Discussion

We found that a web-based patient decision aid on future birth options after cesarean can be integrated into prenatal Telehealth and may improve the quality of decision making about mode of delivery for TOLAC-eligible women. Those who received the patient decision aid were more likely to be well informed and receive their preferred mode of delivery on admission for delivery. Of concern is that only about a third of eligible women enrolled, and women who did were more likely to have completed college, be of White race, and have private insurance, which supports the need to better understand barriers to enrollment in a Telehealth program for pregnant women.

We found that women who received the web-based decision aid demonstrated greater knowledge of the risks and benefits and informed, patient-centered decision making about their birth options compared to those who received routine care. The patient decision aid did not increase shared decision making between patients and providers. Decision aids that integrate personalized prediction of TOLAC success with the elicitation of patient preferences and evidence-based information have been previously developed, but not widely implemented [20, 40,41,42]. Data from the last decade during an era of increasing Telehealth is notably lacking [24, 26], other than the mot recent multisite U.S. trial conducted by Kuppermann et al. among > 1400 TOLAC-eligible women [27]. The electronic patient centered intervention did not impact the primary outcome, which was the TOLAC rate, nor did it affect decision quality, which may have been due to the high baseline TOLAC rate (> 40%) and high level of reported decision quality in the study population [28]. In a randomized controlled trial in the United Kingdom conducted from 2004 to 2006 among 742 women, two computer-based programs on decisional conflict and mode of delivery (an informational program and a decision aid that combined patient preferences with predicted clinical outcomes versus routine care) reduced decisional conflict [25]. In a Canadian study conducted from 2005 to 2007, 131 TOLAC eligible women were assigned either to a decision aid or two evidence-based educational brochures, and found that both groups had less conflict around birth decisions post- compared to pre-intervention [26]. An Australian study conducted from 2001 to 2003 among 227 women found that a decision aid booklet describing risks and benefits of TOLAC versus planned repeat cesarean delivery improved knowledge and decreased decisional conflict [43]. In comparison to the current study, these prior decision aids, which are now nearly 15 years old, did not employ a shared decision making conceptual framework and were conducted prior to the current era of online Telehealth.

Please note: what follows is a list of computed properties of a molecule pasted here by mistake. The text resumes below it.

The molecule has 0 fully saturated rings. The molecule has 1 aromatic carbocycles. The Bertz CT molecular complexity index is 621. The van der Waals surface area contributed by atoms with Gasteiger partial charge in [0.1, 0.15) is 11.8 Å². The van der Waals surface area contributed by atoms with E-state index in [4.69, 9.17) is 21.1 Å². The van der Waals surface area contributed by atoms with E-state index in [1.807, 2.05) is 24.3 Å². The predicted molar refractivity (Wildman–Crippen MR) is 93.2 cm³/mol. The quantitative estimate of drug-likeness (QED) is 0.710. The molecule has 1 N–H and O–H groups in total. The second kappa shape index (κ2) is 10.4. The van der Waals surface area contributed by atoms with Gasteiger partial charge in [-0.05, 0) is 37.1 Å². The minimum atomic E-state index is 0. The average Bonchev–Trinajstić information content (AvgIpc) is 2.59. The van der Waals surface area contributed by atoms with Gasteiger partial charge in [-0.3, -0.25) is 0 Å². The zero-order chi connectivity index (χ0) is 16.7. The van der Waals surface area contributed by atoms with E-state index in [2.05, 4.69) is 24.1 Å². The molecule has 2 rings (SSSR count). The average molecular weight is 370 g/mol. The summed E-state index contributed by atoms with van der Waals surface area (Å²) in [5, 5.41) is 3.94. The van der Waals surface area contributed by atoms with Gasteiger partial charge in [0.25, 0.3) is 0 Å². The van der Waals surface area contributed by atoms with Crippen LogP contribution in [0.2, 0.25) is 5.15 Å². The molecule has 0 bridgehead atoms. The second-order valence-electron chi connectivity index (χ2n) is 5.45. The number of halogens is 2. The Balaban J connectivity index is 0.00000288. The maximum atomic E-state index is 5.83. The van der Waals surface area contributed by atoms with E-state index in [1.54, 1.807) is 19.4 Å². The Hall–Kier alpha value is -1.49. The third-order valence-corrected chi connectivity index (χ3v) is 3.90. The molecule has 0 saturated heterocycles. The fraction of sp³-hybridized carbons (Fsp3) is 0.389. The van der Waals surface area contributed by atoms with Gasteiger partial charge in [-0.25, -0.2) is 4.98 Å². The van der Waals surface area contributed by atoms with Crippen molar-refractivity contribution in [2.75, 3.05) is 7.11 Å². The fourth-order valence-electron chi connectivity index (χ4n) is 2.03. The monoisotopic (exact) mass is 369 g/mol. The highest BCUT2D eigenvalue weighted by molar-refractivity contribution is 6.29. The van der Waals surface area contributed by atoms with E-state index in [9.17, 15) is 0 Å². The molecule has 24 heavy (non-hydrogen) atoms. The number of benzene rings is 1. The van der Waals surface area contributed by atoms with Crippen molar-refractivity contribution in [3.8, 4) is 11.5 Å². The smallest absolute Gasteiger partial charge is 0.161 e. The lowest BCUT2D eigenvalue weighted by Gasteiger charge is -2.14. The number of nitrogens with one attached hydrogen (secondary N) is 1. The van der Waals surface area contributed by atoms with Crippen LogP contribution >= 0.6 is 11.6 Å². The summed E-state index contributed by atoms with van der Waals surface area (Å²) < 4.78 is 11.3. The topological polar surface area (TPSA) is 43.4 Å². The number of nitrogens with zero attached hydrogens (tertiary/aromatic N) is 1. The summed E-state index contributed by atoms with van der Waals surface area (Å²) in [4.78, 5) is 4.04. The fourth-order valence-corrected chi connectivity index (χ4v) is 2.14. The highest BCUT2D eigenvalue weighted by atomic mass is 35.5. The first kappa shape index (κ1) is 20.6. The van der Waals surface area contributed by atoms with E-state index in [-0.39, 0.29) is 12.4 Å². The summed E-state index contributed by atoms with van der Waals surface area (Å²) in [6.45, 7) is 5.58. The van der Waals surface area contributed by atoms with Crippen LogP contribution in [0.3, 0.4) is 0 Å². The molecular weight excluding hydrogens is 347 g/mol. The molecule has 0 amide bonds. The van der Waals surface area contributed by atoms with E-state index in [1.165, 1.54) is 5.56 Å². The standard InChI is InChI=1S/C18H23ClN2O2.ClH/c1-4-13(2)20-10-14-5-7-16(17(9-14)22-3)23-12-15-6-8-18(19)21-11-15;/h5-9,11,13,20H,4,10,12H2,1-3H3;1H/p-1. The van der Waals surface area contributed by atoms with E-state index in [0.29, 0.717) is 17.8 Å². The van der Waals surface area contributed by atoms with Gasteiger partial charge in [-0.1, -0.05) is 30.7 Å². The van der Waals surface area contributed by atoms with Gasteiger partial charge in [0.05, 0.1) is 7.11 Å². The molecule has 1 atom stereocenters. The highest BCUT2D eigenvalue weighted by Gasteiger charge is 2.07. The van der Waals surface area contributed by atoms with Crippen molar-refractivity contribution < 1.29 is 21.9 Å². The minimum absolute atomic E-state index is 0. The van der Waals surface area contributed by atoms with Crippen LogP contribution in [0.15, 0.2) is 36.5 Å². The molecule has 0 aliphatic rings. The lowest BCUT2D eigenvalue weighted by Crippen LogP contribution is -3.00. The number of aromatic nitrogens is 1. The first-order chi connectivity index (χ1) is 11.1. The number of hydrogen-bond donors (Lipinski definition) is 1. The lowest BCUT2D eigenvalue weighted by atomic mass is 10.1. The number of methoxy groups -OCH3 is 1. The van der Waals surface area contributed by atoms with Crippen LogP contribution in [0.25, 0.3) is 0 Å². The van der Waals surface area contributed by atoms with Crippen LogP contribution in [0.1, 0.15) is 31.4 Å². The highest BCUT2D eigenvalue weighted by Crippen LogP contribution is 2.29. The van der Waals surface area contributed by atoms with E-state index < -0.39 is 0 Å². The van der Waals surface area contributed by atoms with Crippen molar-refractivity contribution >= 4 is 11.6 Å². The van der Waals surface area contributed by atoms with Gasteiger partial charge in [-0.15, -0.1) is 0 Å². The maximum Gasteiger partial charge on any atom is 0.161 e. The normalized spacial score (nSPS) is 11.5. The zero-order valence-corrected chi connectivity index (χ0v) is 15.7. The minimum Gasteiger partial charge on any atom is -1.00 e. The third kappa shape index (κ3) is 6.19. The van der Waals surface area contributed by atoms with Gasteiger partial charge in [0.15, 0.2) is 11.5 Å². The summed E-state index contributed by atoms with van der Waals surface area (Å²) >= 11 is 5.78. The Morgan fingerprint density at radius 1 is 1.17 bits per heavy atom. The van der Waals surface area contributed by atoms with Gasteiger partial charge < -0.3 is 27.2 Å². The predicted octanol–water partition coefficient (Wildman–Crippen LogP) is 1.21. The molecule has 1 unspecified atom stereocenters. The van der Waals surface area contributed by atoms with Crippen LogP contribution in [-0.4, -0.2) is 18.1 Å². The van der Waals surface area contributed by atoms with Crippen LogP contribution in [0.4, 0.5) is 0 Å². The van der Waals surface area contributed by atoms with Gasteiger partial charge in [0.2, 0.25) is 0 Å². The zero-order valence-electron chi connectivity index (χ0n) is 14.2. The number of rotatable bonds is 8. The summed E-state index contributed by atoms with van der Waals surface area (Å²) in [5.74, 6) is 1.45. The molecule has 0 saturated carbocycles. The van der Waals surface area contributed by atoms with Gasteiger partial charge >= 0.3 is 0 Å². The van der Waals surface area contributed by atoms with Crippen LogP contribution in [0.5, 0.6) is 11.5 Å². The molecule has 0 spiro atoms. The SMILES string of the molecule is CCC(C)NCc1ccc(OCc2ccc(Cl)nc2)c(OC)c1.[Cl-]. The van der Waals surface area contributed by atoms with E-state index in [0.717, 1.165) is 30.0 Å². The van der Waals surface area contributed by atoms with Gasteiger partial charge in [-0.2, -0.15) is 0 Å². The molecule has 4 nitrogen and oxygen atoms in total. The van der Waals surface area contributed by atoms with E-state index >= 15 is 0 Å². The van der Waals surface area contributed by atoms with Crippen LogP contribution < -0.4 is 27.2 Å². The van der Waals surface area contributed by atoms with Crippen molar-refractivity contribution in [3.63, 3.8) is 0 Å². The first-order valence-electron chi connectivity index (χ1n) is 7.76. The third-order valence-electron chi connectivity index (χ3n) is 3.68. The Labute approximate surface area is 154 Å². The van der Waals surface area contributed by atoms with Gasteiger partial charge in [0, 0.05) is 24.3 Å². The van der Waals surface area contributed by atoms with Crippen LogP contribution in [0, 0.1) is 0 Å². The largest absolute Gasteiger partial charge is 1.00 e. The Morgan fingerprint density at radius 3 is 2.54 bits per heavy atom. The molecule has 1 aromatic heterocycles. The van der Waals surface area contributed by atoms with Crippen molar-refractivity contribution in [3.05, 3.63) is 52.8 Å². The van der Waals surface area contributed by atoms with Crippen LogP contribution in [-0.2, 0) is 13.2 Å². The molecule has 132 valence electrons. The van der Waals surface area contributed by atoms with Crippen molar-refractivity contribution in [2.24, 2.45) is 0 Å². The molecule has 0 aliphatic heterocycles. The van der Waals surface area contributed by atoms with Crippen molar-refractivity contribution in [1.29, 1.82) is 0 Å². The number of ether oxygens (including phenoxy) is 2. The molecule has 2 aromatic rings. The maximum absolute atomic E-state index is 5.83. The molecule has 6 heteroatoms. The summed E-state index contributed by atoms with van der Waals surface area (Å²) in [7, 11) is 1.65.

The TOLAC rate did not vary between groups, and it is important to note that the goal of the patient decision aid was to improve the quality of decision making through engagement in shared, informed decision making and valid counseling, and not necessarily to increase the uptake of vaginal delivery [31, 39]. While most women had a repeat cesarean delivery, those who made an informed, patient-centered decision on delivery admission were more likely to have a VBAC. Half the women in both groups planned to TOLAC at online survey assessment, and while this decreased by the time of delivery, the planned TOLAC rate was over three times the national average.

The characteristics of our study population (both patients and clinicians) could have affected the impact of the patient decision aid on the quality of decision making and anticipated mode of delivery. Studies that assess women’s preferences regarding mode of delivery after a prior cesarean have found that knowledge about the risks and benefits is associated with the likelihood to TOLAC [15, 16, 44]. Strength of preference for vaginal birth is predictive of the delivery mode ultimately undergone [45, 46]. In the current study, women on average had two or more prior deliveries, did not desire a future pregnancy, and had completed college. In addition to patient characteristics, hospital and clinician characteristics also affect mode of delivery preferences [47,48,49,50], including a dedicated antenatal clinic focused on counseling TOLAC-eligible women and more standardized intrapartum TOLAC management by a cadre of high-risk obstetricians [51], both of which existed at our institution. The current patient decision aid will need to be implemented and tested across regional settings with varying TOLAC rates and clinical practice models.